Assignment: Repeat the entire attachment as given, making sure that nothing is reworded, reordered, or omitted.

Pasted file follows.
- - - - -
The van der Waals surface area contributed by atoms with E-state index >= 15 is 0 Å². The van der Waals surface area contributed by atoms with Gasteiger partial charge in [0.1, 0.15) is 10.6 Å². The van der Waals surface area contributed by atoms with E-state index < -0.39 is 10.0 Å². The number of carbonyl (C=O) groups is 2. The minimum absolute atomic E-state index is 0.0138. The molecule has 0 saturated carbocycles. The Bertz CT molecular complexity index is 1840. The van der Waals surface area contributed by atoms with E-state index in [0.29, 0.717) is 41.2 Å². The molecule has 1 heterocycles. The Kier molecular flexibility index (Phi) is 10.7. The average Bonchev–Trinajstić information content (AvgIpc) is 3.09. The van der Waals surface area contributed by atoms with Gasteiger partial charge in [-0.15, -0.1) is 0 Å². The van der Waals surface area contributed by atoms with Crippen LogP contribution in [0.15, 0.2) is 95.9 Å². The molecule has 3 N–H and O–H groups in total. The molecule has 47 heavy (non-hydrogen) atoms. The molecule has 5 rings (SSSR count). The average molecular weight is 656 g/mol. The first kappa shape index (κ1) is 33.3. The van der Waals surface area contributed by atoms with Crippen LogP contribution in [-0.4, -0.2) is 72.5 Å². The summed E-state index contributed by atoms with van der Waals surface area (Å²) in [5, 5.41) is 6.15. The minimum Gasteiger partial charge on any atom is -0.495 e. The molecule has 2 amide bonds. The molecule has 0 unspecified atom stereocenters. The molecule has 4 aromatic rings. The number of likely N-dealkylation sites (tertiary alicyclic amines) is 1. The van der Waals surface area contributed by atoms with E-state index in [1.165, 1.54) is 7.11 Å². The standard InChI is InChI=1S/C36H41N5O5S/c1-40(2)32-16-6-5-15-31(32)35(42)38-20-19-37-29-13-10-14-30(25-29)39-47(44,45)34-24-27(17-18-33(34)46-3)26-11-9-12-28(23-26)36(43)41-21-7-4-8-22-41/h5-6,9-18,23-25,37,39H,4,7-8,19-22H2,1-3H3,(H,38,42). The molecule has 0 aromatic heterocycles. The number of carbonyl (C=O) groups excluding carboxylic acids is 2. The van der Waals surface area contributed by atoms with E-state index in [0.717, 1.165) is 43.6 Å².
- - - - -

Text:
The van der Waals surface area contributed by atoms with E-state index >= 15 is 0 Å². The van der Waals surface area contributed by atoms with Gasteiger partial charge in [0.1, 0.15) is 10.6 Å². The van der Waals surface area contributed by atoms with E-state index < -0.39 is 10.0 Å². The number of carbonyl (C=O) groups is 2. The minimum absolute atomic E-state index is 0.0138. The molecule has 0 saturated carbocycles. The Bertz CT molecular complexity index is 1840. The van der Waals surface area contributed by atoms with E-state index in [0.29, 0.717) is 41.2 Å². The molecule has 1 heterocycles. The Kier molecular flexibility index (Phi) is 10.7. The average Bonchev–Trinajstić information content (AvgIpc) is 3.09. The van der Waals surface area contributed by atoms with Gasteiger partial charge in [-0.15, -0.1) is 0 Å². The van der Waals surface area contributed by atoms with Crippen LogP contribution in [0.15, 0.2) is 95.9 Å². The molecule has 3 N–H and O–H groups in total. The molecule has 47 heavy (non-hydrogen) atoms. The molecule has 5 rings (SSSR count). The average molecular weight is 656 g/mol. The first kappa shape index (κ1) is 33.3. The van der Waals surface area contributed by atoms with Crippen LogP contribution in [-0.4, -0.2) is 72.5 Å². The summed E-state index contributed by atoms with van der Waals surface area (Å²) in [5, 5.41) is 6.15. The minimum Gasteiger partial charge on any atom is -0.495 e. The molecule has 2 amide bonds. The molecule has 0 unspecified atom stereocenters. The molecule has 4 aromatic rings. The number of likely N-dealkylation sites (tertiary alicyclic amines) is 1. The van der Waals surface area contributed by atoms with E-state index in [1.165, 1.54) is 7.11 Å². The standard InChI is InChI=1S/C36H41N5O5S/c1-40(2)32-16-6-5-15-31(32)35(42)38-20-19-37-29-13-10-14-30(25-29)39-47(44,45)34-24-27(17-18-33(34)46-3)26-11-9-12-28(23-26)36(43)41-21-7-4-8-22-41/h5-6,9-18,23-25,37,39H,4,7-8,19-22H2,1-3H3,(H,38,42). The molecule has 0 aromatic heterocycles. The number of carbonyl (C=O) groups excluding carboxylic acids is 2. The van der Waals surface area contributed by atoms with E-state index in [0.717, 1.165) is 43.6 Å².